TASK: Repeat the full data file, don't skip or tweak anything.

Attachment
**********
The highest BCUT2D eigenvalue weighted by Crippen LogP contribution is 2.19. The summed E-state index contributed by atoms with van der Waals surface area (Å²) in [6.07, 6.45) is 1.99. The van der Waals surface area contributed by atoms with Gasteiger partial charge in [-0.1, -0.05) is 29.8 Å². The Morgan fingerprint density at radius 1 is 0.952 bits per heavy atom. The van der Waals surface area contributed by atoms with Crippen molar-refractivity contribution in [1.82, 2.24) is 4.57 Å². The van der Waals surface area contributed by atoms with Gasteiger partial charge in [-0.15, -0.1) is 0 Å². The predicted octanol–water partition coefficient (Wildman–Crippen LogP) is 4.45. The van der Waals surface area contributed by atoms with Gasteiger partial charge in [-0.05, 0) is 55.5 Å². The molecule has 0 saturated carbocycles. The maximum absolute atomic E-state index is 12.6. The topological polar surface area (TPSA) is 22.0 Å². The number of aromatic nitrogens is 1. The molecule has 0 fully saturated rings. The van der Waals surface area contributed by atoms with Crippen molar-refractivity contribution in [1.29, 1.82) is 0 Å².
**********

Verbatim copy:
The highest BCUT2D eigenvalue weighted by Crippen LogP contribution is 2.19. The summed E-state index contributed by atoms with van der Waals surface area (Å²) in [6.07, 6.45) is 1.99. The van der Waals surface area contributed by atoms with Gasteiger partial charge in [-0.1, -0.05) is 29.8 Å². The Morgan fingerprint density at radius 1 is 0.952 bits per heavy atom. The van der Waals surface area contributed by atoms with Crippen molar-refractivity contribution in [1.82, 2.24) is 4.57 Å². The van der Waals surface area contributed by atoms with Gasteiger partial charge in [-0.15, -0.1) is 0 Å². The predicted octanol–water partition coefficient (Wildman–Crippen LogP) is 4.45. The van der Waals surface area contributed by atoms with Gasteiger partial charge in [-0.05, 0) is 55.5 Å². The molecule has 0 saturated carbocycles. The maximum absolute atomic E-state index is 12.6. The topological polar surface area (TPSA) is 22.0 Å². The number of aromatic nitrogens is 1. The molecule has 0 fully saturated rings. The van der Waals surface area contributed by atoms with Crippen molar-refractivity contribution in [1.29, 1.82) is 0 Å².